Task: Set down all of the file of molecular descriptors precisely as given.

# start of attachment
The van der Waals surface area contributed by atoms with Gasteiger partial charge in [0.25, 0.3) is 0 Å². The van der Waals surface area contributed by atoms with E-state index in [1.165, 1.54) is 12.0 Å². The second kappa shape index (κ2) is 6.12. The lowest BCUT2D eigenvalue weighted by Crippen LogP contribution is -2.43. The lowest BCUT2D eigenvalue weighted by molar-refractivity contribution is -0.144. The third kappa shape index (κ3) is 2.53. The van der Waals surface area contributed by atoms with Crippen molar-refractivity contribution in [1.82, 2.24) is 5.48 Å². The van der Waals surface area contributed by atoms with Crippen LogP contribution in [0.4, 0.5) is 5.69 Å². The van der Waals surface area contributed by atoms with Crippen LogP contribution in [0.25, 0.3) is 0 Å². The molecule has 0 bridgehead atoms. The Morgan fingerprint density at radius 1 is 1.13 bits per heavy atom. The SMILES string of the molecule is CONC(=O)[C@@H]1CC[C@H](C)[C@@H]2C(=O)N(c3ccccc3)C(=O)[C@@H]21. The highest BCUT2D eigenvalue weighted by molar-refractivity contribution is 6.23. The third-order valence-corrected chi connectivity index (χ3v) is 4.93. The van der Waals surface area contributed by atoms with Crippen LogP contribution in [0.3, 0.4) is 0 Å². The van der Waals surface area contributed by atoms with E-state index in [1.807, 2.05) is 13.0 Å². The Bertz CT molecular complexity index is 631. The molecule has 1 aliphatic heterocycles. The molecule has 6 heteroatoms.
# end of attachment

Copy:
The van der Waals surface area contributed by atoms with Gasteiger partial charge in [0.25, 0.3) is 0 Å². The van der Waals surface area contributed by atoms with E-state index in [1.165, 1.54) is 12.0 Å². The second kappa shape index (κ2) is 6.12. The lowest BCUT2D eigenvalue weighted by Crippen LogP contribution is -2.43. The lowest BCUT2D eigenvalue weighted by molar-refractivity contribution is -0.144. The third kappa shape index (κ3) is 2.53. The van der Waals surface area contributed by atoms with Crippen molar-refractivity contribution in [1.82, 2.24) is 5.48 Å². The van der Waals surface area contributed by atoms with Crippen LogP contribution in [0.4, 0.5) is 5.69 Å². The van der Waals surface area contributed by atoms with Crippen LogP contribution in [0.25, 0.3) is 0 Å². The molecule has 0 bridgehead atoms. The Morgan fingerprint density at radius 1 is 1.13 bits per heavy atom. The SMILES string of the molecule is CONC(=O)[C@@H]1CC[C@H](C)[C@@H]2C(=O)N(c3ccccc3)C(=O)[C@@H]21. The highest BCUT2D eigenvalue weighted by molar-refractivity contribution is 6.23. The third-order valence-corrected chi connectivity index (χ3v) is 4.93. The van der Waals surface area contributed by atoms with Crippen LogP contribution in [0.3, 0.4) is 0 Å². The van der Waals surface area contributed by atoms with E-state index in [1.807, 2.05) is 13.0 Å². The Bertz CT molecular complexity index is 631. The molecule has 1 aliphatic heterocycles. The molecule has 6 heteroatoms.